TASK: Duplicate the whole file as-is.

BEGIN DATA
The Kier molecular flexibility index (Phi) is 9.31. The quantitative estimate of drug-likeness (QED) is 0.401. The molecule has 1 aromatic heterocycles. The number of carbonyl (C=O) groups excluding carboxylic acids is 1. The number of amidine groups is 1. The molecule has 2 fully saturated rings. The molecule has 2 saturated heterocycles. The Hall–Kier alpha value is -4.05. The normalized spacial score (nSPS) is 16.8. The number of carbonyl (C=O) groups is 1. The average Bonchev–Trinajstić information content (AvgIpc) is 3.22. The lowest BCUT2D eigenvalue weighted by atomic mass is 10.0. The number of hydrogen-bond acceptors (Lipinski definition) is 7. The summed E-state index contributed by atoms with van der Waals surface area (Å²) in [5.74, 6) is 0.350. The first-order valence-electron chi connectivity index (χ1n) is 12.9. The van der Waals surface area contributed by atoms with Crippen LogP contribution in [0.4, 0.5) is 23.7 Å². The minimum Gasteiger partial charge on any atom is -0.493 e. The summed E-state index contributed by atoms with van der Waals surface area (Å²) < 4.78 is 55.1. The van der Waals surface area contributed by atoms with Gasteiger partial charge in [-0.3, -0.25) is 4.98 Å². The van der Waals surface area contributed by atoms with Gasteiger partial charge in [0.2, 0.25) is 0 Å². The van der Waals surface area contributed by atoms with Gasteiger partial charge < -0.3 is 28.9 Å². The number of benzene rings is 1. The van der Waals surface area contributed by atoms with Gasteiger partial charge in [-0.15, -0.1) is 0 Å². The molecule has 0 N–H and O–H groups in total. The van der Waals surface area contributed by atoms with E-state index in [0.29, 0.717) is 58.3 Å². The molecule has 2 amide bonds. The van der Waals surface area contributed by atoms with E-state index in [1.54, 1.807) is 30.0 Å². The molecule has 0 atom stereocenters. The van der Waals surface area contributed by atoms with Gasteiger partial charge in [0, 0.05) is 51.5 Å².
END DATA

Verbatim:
The Kier molecular flexibility index (Phi) is 9.31. The quantitative estimate of drug-likeness (QED) is 0.401. The molecule has 1 aromatic heterocycles. The number of carbonyl (C=O) groups excluding carboxylic acids is 1. The number of amidine groups is 1. The molecule has 2 fully saturated rings. The molecule has 2 saturated heterocycles. The Hall–Kier alpha value is -4.05. The normalized spacial score (nSPS) is 16.8. The number of carbonyl (C=O) groups is 1. The average Bonchev–Trinajstić information content (AvgIpc) is 3.22. The lowest BCUT2D eigenvalue weighted by atomic mass is 10.0. The number of hydrogen-bond acceptors (Lipinski definition) is 7. The summed E-state index contributed by atoms with van der Waals surface area (Å²) in [5.74, 6) is 0.350. The first-order valence-electron chi connectivity index (χ1n) is 12.9. The van der Waals surface area contributed by atoms with Crippen LogP contribution in [0.4, 0.5) is 23.7 Å². The minimum Gasteiger partial charge on any atom is -0.493 e. The summed E-state index contributed by atoms with van der Waals surface area (Å²) < 4.78 is 55.1. The van der Waals surface area contributed by atoms with Gasteiger partial charge in [-0.3, -0.25) is 4.98 Å². The van der Waals surface area contributed by atoms with Gasteiger partial charge in [0.2, 0.25) is 0 Å². The van der Waals surface area contributed by atoms with Gasteiger partial charge < -0.3 is 28.9 Å². The number of benzene rings is 1. The van der Waals surface area contributed by atoms with Gasteiger partial charge in [-0.15, -0.1) is 0 Å². The molecule has 0 N–H and O–H groups in total. The van der Waals surface area contributed by atoms with E-state index in [0.29, 0.717) is 58.3 Å². The molecule has 2 amide bonds. The van der Waals surface area contributed by atoms with E-state index in [1.54, 1.807) is 30.0 Å². The molecule has 0 atom stereocenters. The van der Waals surface area contributed by atoms with Gasteiger partial charge in [0, 0.05) is 51.5 Å².